Weekly Trip to the Library
Working as nannies and au pairs the readers of this blog already know they play an important role in helping raise happy, healthy, secure, and thriving children. This week I recommend caregivers read It Takes a Village because it further validates the importance of people outside the family unit play in cultivating children.
It Takes a Village was first published in 1996 (and a revised edition in 2006) by Hillary Rodham Clinton. Although Clinton is a former First Lady I am recommending this book for nannies to read not because of politics, but because of the message it offers to caregivers and parents. All nannies will feel validated by her message that for working parents, (and most American parents work), quality caregivers outside of the family are essential in raising their children.
In the book Clinton focuses on the impact individuals and groups outside the family have, for better or worse, on a child's well-being, and advocates a society which meets all of a child's needs.
Clinton understands the enormous lists of concerns working parents have from finding the right baby sitter, nanny, or daycare if their kids are sick. They worry how they will be able to afford to send their kids to college. They worry about a popular culture that glamorizes sex and violence, smoking and drinking, and teaches children that the logos on their clothes are more valued than the generosity in their hearts. They worry about drugs, alcohol, sex, and gangs.
But she also reminds us that there are dedicated teachers preparing their lessons for the new school year. There are volunteers tutoring and coaching children. There are doctors and nurses caring for sick children, police officers working to help kids stay out of trouble and off drugs.
Of course, parents are first and foremost responsible for their children. But, she strongly explains that we are all responsible for ensuring that children are raised in a nation that doesn't just talk about family values, but acts in ways that values families. She believes (just like nannies, au pairs, and parents do), that each child who comes into this world should feel special -- every boy and every girl.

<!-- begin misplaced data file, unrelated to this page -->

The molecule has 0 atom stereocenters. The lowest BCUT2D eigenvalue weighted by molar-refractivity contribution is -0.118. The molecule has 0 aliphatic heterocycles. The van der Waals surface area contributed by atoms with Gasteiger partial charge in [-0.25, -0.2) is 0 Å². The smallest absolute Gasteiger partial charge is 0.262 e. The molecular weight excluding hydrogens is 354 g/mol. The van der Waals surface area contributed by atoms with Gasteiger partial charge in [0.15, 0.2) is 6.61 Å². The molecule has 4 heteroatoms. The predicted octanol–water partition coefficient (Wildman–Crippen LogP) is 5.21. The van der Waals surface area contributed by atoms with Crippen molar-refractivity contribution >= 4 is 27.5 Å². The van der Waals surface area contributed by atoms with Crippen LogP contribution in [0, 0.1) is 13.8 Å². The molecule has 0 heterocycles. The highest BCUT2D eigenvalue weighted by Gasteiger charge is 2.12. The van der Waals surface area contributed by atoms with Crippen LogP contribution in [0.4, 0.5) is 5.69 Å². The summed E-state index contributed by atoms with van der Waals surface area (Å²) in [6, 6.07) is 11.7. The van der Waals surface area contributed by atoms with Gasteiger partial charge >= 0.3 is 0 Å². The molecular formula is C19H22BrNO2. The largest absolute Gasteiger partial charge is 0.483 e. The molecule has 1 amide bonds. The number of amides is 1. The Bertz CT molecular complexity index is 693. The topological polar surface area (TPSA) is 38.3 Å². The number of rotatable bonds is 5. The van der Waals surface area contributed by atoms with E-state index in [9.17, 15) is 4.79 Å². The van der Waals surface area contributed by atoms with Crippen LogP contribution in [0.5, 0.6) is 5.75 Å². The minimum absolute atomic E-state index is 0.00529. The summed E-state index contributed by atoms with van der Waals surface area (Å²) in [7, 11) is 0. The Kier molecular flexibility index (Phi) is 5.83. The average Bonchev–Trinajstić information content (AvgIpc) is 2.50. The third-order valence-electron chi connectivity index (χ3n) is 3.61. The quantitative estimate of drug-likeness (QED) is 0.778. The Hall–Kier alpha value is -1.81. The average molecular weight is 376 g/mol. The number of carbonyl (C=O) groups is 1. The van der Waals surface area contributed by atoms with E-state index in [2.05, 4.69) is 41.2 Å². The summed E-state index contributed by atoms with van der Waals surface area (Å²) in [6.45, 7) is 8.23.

And to raise a happy, healthy, and hopeful child, it takes a family, it takes nannies, it takes teachers, it takes clergy, it takes business people, it takes community leaders, it takes those who protect our health and safety, it takes all of us.
In 2006, Clinton wrote a new Introduction to the book reflecting on how the American village has changed since she first wrote the book. Things changed in those ten years including the use of the Internet and new research in early child development and education. In the more recent edition of the book she raises issues of increasing concern for security, the environment, and the national debt. She also discusses where we have made progress and where there is still work to be done.
It makes no difference if you consider yourself as a Republican, Democrat, Independent, or don't vote at all. All nannies and parents can find value in It Takes a Village.
You can purchase your own copy by clicking a link above or below:
It Takes a Village, Tenth Anniversary Edition